Acceptance and Pain Management


I have always been moderately active throughout my life and, have been fortunate enough to say that the only physical discomforts I have suffered from are minor muscle aches from over exerting myself.  These minor aches and pains never hindered my abilities to go to work, take care of my kids and go about my daily routine:  they merely caused me a few days of discomfort which I stoically endured – or so I thought.  About a month ago I wrenched my lower back executing one of my yoga poses, I would like to stay for the record that I have done this twist pose a thousand times but this time was different.  When I stood up I felt a sharp shooting pain starting in my lower back and radiating down both legs and through to the ends of my toes.  It was like nothing I had ever experienced.   As the day progressed my pain worsened and my overall mobility was impaired, this unbearable pain lasted no less than ten days, and for those ten days I was not myself.   I was dependant on my husband and my children to perform the simplest tasks like putting on my shoes, and helping me get in and out of bed.  During the first few days of my injury I took muscle relaxants and, upon the advise of an athletic massage therapist, I performed hip mobility exercises to strengthen and lengthen my muscles (as we age, our mobility diminishes leading to muscle strain and injury), eventually the pain receded and today I enjoy full range of motion.

When I look back upon those ten days I ask myself what I would have done if the pain hadn’t gone away?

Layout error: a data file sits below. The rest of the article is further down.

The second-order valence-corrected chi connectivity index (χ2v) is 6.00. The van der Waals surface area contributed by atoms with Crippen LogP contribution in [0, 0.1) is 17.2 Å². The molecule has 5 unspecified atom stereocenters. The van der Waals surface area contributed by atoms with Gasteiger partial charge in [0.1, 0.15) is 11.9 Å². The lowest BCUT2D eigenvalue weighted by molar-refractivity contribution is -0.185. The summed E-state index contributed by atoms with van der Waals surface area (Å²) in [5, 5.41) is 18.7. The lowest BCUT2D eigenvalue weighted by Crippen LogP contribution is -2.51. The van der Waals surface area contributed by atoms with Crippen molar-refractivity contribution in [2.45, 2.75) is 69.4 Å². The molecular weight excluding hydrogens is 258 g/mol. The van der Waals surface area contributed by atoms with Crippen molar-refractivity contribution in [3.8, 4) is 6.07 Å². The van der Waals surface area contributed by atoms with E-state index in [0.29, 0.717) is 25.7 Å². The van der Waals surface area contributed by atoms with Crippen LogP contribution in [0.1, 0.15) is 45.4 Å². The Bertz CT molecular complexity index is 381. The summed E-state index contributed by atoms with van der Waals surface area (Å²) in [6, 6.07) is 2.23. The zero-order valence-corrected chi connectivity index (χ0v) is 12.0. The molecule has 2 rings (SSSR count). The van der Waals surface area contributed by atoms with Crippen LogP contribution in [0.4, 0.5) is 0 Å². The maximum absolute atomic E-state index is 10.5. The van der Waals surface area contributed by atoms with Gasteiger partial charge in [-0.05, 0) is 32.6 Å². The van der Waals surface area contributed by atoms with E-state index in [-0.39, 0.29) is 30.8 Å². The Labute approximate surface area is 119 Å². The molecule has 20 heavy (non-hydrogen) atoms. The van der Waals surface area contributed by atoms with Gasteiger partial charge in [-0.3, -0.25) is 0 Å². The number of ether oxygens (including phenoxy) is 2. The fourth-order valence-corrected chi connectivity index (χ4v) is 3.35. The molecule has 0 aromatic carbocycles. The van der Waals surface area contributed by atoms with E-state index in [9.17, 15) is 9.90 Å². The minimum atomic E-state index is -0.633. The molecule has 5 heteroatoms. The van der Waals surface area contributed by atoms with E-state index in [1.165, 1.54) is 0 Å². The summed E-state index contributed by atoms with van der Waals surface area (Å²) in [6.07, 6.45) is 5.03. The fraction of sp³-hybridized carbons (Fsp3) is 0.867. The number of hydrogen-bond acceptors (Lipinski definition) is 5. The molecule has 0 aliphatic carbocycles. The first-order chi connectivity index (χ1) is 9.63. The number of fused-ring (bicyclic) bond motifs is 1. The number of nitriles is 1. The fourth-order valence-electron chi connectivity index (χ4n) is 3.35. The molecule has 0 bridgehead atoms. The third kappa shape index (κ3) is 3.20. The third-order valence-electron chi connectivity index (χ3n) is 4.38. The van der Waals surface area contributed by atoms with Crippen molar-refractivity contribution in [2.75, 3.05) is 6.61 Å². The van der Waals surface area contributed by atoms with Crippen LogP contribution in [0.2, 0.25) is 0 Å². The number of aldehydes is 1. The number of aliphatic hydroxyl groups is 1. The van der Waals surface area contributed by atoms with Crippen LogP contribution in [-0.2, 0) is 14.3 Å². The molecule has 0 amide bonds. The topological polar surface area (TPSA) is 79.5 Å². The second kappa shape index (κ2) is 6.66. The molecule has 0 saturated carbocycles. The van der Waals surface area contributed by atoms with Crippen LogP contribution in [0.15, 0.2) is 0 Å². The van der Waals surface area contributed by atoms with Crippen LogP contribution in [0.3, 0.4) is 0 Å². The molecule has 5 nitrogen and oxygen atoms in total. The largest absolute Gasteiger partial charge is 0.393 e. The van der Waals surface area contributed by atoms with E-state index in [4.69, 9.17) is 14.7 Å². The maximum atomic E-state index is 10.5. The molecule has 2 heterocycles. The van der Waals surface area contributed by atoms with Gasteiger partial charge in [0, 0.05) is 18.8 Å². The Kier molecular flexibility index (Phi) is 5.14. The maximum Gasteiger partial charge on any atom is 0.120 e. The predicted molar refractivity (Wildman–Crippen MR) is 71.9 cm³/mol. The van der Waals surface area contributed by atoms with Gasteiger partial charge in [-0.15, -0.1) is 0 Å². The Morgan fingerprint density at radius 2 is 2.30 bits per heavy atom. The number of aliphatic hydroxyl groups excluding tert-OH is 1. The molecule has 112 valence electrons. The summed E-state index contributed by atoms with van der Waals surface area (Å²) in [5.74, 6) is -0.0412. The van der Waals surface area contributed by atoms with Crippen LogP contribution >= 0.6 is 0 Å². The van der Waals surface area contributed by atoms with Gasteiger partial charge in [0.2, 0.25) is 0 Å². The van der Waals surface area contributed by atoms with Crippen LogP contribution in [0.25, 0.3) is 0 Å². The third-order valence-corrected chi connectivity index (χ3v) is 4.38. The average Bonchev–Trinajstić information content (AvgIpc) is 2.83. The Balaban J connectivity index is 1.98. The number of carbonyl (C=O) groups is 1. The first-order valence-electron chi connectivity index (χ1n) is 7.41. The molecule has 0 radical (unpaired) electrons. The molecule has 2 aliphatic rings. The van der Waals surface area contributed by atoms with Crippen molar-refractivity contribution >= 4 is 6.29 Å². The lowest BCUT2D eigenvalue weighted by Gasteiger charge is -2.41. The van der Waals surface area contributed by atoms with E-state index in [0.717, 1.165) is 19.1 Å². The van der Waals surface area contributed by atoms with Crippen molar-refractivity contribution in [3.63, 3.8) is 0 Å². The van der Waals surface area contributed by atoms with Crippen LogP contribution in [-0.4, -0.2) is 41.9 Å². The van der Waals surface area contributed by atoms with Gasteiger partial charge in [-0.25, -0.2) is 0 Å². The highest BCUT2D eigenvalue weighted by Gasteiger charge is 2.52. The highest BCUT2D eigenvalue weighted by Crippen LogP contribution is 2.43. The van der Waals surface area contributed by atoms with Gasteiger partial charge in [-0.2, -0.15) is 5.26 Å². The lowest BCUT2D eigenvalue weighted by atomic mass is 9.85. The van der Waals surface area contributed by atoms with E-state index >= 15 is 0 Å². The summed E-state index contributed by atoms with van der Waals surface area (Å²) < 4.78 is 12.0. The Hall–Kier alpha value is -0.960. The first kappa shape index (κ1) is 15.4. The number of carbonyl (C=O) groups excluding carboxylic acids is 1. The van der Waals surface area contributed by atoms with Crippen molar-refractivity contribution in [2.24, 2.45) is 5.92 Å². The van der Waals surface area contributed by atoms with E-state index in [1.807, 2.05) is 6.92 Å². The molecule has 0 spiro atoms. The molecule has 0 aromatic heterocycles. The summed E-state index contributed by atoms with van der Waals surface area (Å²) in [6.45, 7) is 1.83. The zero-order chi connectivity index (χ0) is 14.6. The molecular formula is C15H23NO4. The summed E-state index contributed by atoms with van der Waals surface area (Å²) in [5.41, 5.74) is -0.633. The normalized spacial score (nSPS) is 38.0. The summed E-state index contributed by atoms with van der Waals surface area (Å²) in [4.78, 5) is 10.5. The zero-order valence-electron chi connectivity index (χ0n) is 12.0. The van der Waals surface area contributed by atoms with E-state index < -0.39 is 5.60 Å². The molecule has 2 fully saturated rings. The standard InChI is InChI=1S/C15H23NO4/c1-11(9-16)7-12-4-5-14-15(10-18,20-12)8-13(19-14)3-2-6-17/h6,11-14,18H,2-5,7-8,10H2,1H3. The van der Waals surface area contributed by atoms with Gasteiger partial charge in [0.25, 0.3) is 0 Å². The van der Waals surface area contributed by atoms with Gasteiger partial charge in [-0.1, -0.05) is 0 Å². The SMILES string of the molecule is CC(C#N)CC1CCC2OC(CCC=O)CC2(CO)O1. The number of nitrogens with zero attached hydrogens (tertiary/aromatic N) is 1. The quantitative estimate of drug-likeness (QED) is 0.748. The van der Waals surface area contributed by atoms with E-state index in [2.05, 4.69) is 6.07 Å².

October 22nd marked the beginning of National Pain Awareness Week, and according to the Chronic Pain Association of Canada One in five Canadians suffer from some form of chronic pain impairing their ability to function daily and thus diminishing their quality of life.   What does one do in this situation?  How does one find relief particularly if he or she had, or is predisposed to developing an addiction?  (see last week’s blog about addictive personalities). The conventional approach to dealing with chronic pain is pharmacological, doctors prescribe various opioids to help with pain relief, however long term opioid use can result in addiction.  Alternative treatments include things like behavioural therapy, psychotherapy, occupational therapy and acupuncture.   In recent years however, the practise of mindful meditation has proven most useful in dealing with chronic persistent pain.   Mindful meditation is the practise of paying attention to our inner and outer experiences and encounter them with acceptance, patience and compassions.  In the case of a patient who suffers from chronic pain this means by accepting your pain you will be in a better position to diminish it.  Traditional medicine seeks to supress our symptoms rather than accept them. “What we resist persists”  If you mindfully feel the pain it will slowly begin to recede, your pain will ebb and flow like the clouds in the sky, reminding us that nothing in this life is permanent.   Not the good things, and most definitely not the bad.

It must be noted however, that the results of mindful meditation are not immediate and should not be the singular approach to dealing with chronic pain.  Mindful meditation is among other things a relaxation strategy which should be used in conjunction with other alternative therapies.

Be Well

Oasis Movement


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